Several years ago when I was just starting out as a real estate investor, I remember talking with another much more experienced investor at one of our local reia group meetings. A portion of that conversation has always stuck with me. He stated that “The Landlord/tenant relationship is an inherently adversarial one and you have to treat it as such.” Many years ago, I believed what the more experienced investor said. Today, after many years of experience under my belt, I reflect back and wonder if that is truly the case.
Let’s first think about that landlord/tenant relationship. You as the landlord are providing a good and a service. The tenant is paying you for that good and service according to the terms of a signed contract, the lease. You are responsible for providing a living space and services as spelled out in the lease. In one sense, tenants are our customers. But they are also a bit more than that. They are also sort of trustees, holding our property in trust. And as trustees they have a certain responsibility to return the property entrusted to them in good condition.
This relationship certainly has the potential to be adversarial. Adversity is stressful and not at all a good business practice. So, I try my best to avoid adversity. We have worked hard over the years in our business to reduce adversity in this relationship. These five techniques have worked well for us.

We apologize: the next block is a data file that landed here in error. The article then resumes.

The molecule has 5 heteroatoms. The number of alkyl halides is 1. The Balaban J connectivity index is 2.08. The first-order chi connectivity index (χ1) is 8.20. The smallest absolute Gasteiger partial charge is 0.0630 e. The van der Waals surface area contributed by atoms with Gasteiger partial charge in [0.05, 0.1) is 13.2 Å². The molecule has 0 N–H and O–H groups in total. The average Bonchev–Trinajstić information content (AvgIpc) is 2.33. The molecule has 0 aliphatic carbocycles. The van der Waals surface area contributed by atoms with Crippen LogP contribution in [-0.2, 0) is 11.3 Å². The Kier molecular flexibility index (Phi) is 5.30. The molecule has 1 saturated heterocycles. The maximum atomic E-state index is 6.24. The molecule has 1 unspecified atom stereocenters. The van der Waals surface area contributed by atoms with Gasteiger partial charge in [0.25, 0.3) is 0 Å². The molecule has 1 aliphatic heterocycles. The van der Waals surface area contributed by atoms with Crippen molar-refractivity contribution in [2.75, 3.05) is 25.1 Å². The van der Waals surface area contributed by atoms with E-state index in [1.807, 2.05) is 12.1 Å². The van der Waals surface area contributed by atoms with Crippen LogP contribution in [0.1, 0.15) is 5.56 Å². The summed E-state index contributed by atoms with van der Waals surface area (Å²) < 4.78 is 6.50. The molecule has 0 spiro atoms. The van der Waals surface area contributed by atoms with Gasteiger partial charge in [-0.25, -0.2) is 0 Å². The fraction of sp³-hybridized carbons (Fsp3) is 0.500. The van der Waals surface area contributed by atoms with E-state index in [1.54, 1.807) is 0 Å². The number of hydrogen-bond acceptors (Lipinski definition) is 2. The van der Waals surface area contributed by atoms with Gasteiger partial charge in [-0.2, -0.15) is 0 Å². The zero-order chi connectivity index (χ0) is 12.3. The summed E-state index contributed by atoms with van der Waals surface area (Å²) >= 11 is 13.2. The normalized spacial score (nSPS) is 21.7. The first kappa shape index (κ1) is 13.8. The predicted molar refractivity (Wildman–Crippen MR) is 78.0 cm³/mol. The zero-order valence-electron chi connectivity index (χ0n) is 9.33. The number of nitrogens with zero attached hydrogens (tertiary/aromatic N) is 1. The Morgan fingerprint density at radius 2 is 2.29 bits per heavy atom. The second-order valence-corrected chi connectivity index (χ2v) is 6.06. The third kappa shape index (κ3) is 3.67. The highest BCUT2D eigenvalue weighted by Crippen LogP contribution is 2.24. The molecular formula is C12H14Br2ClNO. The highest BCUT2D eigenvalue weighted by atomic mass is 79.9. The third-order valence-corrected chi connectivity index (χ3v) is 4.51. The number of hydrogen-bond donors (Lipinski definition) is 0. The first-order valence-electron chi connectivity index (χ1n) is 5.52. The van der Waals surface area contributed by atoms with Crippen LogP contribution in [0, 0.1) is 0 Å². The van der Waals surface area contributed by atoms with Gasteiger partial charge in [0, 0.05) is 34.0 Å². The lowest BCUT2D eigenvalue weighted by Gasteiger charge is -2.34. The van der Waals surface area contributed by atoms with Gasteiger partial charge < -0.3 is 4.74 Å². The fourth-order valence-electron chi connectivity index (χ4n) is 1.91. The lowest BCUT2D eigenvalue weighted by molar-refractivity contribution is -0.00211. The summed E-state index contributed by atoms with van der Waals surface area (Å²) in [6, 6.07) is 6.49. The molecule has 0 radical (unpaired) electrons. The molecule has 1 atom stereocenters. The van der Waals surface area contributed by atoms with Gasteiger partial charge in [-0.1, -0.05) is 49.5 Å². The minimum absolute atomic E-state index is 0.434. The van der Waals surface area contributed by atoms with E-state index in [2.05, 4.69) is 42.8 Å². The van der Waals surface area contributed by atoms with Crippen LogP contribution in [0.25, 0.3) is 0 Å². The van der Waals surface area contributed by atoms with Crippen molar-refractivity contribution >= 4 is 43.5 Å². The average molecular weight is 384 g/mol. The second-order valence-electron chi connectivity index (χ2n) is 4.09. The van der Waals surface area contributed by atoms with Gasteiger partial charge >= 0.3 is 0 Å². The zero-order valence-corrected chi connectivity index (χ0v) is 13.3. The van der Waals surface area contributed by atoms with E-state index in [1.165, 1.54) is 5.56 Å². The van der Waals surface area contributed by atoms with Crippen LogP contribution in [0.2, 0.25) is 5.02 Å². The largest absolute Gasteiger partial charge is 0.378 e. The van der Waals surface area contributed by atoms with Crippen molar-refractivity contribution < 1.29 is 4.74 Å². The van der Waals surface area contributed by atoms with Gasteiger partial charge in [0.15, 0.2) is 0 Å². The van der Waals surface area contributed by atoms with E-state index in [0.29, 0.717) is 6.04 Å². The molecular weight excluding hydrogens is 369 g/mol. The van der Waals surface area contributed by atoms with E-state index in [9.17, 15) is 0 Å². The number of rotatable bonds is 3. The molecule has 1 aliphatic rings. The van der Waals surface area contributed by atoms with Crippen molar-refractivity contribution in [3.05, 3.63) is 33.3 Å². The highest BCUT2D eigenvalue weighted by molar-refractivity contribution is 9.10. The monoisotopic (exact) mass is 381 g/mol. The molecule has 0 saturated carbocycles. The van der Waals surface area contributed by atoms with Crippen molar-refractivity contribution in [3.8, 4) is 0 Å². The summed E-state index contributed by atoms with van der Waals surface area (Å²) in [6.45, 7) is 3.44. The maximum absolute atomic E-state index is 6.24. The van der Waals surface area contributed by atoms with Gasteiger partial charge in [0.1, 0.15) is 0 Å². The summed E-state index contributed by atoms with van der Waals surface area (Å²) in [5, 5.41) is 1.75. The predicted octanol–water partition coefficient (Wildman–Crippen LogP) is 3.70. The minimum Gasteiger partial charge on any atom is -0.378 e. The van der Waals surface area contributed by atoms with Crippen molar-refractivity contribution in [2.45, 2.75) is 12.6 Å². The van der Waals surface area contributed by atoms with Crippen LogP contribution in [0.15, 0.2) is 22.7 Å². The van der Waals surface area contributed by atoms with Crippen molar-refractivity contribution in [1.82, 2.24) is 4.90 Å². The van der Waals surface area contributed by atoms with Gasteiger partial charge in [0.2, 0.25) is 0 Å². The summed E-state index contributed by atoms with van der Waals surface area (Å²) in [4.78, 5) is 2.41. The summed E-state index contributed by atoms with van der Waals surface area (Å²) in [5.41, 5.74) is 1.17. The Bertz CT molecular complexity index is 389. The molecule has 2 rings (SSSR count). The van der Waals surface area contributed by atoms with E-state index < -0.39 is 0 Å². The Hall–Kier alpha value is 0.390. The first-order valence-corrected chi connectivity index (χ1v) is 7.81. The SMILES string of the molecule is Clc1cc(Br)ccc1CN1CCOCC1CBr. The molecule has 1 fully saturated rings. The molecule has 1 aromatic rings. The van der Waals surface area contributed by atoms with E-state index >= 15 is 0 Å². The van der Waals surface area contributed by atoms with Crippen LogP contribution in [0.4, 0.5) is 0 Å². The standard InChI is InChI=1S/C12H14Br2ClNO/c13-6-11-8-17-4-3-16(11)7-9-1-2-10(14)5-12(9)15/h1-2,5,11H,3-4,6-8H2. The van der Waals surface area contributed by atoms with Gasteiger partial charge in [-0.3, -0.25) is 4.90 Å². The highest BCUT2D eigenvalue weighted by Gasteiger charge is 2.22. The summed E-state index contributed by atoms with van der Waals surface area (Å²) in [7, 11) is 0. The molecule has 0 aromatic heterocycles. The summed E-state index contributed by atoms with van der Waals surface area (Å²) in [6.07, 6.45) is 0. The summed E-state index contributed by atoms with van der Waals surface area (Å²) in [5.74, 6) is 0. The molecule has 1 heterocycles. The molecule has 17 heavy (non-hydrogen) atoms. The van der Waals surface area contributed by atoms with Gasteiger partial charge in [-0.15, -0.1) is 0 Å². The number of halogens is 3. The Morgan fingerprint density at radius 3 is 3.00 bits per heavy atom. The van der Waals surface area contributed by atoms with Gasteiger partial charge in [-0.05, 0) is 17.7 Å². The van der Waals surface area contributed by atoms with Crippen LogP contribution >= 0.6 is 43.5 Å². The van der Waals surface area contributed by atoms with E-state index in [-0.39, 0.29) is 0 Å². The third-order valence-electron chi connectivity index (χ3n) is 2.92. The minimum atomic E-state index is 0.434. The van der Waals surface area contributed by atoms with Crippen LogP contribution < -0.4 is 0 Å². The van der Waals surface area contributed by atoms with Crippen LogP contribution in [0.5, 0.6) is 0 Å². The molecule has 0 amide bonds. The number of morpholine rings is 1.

- Set the tone upfront. Be professional, polite and respectful towards your potential tenants.
- Screen your tenants. Not only with credit and background checks but also listen to and observe how they act. Are they rude and obnoxious, or are they respectful and polite. Do they show up on time for appointments? If not, even if all else is perfect, consider not renting to them. Remember, there is no protected class for jerks. For more information, check out our Ultimate Guide to Tenant Screening!
- If you decide to lease to an applicant, clearly spell out your lease terms and house rules. Take the time to go over these documents with your tenants line by line. Yes, actually read the lease to your tenants so they see and hear what is expected and what will and will not be tolerated.
- Respond to repair requests and other tenant issues quickly and professionally. Even if it is just a text message. It lets the tenant know they have been heard, which itself can go a long way to reducing adversity. Unresponsiveness by the landlord is perhaps the number one complaint by tenants. By not responding, you also allow the tenant to make up all sorts of responses in their minds such as “Well if he does not care about me, I do not care about this property.” It can quickly go downhill from there.
- Know when to say when. Let them know you do not do drama and expect them to act like adults and settle differences like adults. Sometimes you just have to say no and not get involved.
So there you have it. Five ways to reduce if not almost eliminate most landlord/tenant adversity. Is the relationship inherently adversarial? I don’t think so, but it can become that way if the landlord manages things poorly. Plus, if you go into a relationship expecting adversity, I think you are going to find it. What do you think?